I've been running in my dreams. Fast. Long distances. Marathons. Legs effortlessly gliding across concrete and payment. I can feel the ease of moving as my legs stretch from front to back and my arms swing in sync. The breeze flows through my hair and flaps the sculpted edge of my black shorts. The effortlessness of it is what I keep going back to. 

Because my dream running is nothing like my actual running. In real life, I lumber. Trot. My arms go numb as I unconsciously bend them too close to my torso and reduce circulation. It requires tremendous willpower, this running. Especially when pushing a stroller. But I can run. One step, one block, then another and another. It's powerful to go four miles, six miles. For Riley’s birthday this year, my husband and I ran 11.5 kilometers – one for each of Riley’s 11.5 years. I always love the run after it's done. But never during. It’s just hard. Despite that, I vow that I will run 11.5 miles in honor of his 21st birthday next year.

It will be very hard. Everything has been hard. Since Riley died. 

There is another clunk as the child closes the door to the bedroom that she shares with Riley’s things – his stuffed penguins and picture books and lego creations and clothing. My finger presses the power button on the monitor and it comes to life just as she turns on her overhead light. I see a striped zebra, two pink and white unicorns, a cat pillow, Riley’s green dotted duvet. I cannot see her, but I can hear the turning of library book pages.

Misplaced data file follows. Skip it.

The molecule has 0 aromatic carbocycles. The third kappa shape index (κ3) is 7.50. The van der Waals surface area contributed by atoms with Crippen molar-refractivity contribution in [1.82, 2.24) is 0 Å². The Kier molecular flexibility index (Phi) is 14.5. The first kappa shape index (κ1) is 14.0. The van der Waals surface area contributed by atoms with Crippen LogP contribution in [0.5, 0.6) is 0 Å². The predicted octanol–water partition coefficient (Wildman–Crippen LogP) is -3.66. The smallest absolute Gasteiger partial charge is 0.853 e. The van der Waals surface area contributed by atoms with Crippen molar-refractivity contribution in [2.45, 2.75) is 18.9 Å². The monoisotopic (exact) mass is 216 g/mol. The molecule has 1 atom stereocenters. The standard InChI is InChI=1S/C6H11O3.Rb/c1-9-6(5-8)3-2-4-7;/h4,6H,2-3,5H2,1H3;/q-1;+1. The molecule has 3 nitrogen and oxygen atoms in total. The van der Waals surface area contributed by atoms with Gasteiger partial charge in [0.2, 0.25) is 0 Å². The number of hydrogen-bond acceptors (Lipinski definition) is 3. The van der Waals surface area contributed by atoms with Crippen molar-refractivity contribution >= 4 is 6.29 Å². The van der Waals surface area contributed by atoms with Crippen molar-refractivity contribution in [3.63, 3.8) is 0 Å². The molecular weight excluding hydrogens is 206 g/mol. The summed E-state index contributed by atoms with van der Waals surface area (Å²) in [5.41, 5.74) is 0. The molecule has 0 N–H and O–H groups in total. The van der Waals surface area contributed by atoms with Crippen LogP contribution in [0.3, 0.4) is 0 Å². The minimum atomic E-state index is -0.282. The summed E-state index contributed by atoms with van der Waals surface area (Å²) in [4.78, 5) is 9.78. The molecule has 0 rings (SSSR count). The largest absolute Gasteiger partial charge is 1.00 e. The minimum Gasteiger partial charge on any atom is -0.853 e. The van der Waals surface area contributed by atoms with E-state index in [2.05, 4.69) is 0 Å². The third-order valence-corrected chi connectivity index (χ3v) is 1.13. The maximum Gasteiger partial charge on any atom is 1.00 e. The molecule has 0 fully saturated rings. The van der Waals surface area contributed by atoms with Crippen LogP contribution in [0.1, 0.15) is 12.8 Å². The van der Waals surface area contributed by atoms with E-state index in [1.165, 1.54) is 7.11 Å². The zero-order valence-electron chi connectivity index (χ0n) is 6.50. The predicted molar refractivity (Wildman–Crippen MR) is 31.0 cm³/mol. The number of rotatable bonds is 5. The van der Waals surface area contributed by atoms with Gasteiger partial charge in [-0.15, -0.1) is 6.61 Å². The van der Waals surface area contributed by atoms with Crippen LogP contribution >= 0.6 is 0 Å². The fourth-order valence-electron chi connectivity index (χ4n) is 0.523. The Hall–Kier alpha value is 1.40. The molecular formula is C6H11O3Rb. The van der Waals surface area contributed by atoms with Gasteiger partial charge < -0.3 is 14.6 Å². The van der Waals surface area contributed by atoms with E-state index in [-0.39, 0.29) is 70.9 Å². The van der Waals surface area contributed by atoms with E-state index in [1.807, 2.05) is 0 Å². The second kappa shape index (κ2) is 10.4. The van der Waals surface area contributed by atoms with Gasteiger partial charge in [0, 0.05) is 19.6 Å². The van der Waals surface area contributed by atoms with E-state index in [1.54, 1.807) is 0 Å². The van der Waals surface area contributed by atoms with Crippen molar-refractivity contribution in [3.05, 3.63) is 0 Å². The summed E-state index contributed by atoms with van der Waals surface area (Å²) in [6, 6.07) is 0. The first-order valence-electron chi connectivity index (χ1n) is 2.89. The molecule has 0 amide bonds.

Are things as hard as they were last year, two years ago, five years ago? As I wonder, I am transported into our family minivan on our way home from the grief group we took Riley’s siblings to. In the group, they draw pictures of Riley, write messages to him and put them in bottles, talk to other children who also lost siblings or parents or other important people in their lives. They also play dress up and laugh and eat cookies. I ask them how grief feels for them. “Sad, sometimes,” they say. 

“For me, it feels like I’m wearing a heavy cape. It’s hard to move. It’s hard to do anything. Because everything feels so heavy,” I say.

But now I’m running effortlessly in my dreams. I’m not sure if I'm running away from something or towards something. Maybe it's neither.

Just then, the handle on my bedroom door rattles, then opens. She steps across the threshold and pushes the door closed. “Good morning,” she whispers, as her hand gently cups my face. My eyes open. She’s wearing a pink party dress and holding one of the unicorns from her bed. “I was talking to Riley and he said he would like me to play with his marbles.” I think of the coveted tin of marbles he bought with his allowance shortly before going to the hospital that last time.

“We will, sweetheart,” I say, as she wanders over to dad’s side of the bed. 

I can’t help but wonder if my subconscious is pointing out that I can move again, that I am moving. Volunteering at my daughter’s preschool, coaching writers, editing manuscripts, sending queries to agents, applying for jobs. Even though I didn’t think it was possible, I am living and grieving, grieving and living. I would not say it’s effortless. But I’m doing much more than I ever thought I’d be capable of. I’ll probably grapple with this for a long, long time. I squeeze my eyes and wetness drips onto the pillow. Then I throw the duvet back and push myself out of bed.